Review: Samsung Galaxy Note Edge for Sprint
The Samsung Galaxy Note Edge is a unique Android smartphone thanks to its curved display. Samsung puts the extra pixels to good use, but it could have done a lot more. Here is Phone Scoop's full review.
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Is It Your Type?
The Galaxy Note Edge from Samsung is for phablet lovers who want a little something extra on the side. It offers all the great features found on the Note 4, but adds a unique, curved display that acts like a notification and control center on steroids. If you don't mind taking a chance on new things, the Note Edge shows promise beyond its unique display.
The Note Edge carries over many of the Note 4's design features. In fact, from 10 feet away you might not be able to tell the two phones apart. That all changes when the screen lights up.
Like the Note 4, the Note Edge is made from several different materials, including glass, aluminum, and polycarbonate. It's awash in varying shades and accents that glint and gleam in the light. It follows in the same semi-conservative path as its predecessors from Samsung, aside from the obvious difference. It looks like the high-end handset that it is.
The glass surface curves very gently to where it meets the aluminum frame along the left, top, and bottom edges. It curves steeply to form the "edge" display along the right side, where the aluminum frame is far slimmer. Despite the curved glass, the aluminum frame is sharp all the way around the phone. You can easily catch your skin on it thanks to the polished, sharp chamfers. Apart from the chamfers, the frame has a matte paint job that looks good. The seam between the frame and rear polycarbonate (plastic) back plate is much smoother. The back plate is patterned to look like leather. It's a high-quality phone, despite the pleather.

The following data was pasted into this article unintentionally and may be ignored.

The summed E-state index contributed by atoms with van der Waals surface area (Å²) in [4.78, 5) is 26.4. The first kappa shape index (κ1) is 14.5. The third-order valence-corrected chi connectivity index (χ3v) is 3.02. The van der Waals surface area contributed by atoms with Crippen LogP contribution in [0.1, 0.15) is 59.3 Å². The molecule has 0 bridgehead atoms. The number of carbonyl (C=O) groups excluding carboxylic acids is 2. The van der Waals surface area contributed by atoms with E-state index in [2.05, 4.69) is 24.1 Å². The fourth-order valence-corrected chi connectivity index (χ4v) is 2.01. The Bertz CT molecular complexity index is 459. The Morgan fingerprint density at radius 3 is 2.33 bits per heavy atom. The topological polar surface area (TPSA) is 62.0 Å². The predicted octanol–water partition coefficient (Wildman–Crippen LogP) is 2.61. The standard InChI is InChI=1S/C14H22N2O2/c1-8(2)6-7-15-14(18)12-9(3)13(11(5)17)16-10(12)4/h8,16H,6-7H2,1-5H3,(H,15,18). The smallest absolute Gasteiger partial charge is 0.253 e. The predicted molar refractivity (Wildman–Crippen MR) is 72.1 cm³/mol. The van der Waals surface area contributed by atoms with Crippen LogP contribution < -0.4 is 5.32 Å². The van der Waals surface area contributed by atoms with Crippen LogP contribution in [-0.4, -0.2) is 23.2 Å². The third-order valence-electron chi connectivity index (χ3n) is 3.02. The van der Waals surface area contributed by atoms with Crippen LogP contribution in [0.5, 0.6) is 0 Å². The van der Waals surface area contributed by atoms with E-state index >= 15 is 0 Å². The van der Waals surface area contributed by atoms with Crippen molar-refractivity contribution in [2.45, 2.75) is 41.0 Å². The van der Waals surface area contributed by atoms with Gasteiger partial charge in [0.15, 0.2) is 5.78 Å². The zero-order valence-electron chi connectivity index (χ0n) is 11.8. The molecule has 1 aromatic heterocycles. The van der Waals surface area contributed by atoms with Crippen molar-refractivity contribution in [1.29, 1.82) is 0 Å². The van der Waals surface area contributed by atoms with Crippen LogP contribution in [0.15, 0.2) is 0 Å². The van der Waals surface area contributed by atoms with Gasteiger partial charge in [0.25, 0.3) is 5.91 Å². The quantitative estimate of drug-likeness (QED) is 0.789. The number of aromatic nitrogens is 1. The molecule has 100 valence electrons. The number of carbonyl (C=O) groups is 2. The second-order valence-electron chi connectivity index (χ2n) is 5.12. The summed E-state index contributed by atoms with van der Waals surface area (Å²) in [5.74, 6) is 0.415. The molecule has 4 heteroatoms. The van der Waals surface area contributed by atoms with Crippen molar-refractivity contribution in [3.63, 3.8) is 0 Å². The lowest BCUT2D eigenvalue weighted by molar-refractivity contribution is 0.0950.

The Note Edge is 3mm shorter than the Note 4, but also 3mm wider. Both phones are the same thickness at 8.4mm, and only 0.07 ounces separate their weight. It's a phablet, which means it's large, and somewhat heavy. My thumb can't reach the entire screen; it will be a two-handed device for most people. It's definitely more comfortable to hold in your right hand than your left. Southpaws, like myself, might not appreciate that overmuch. This is one phone that fits better in your pocket with the screen facing out, rather than in. It's still large, and will stretch the pockets of tight pants, but the curve of the screen helps it feel more comfortable when the plastic rear shell is against your leg.
Glass runs edge-to-edge across the front face. It's mostly black, save for the chrome-colored Samsung logo and the chrome accent that encircles the home button. The home button is excellent; I like both the profile and the action. It's flanked by two touch buttons for multitasking and navigation. Samsung perfected its haptic-feedback touch buttons long ago, and these work perfectly. There's a slit in the glass above the logo for the earpiece. The user-facing camera, notification light, and several sensors are also visible in the right light.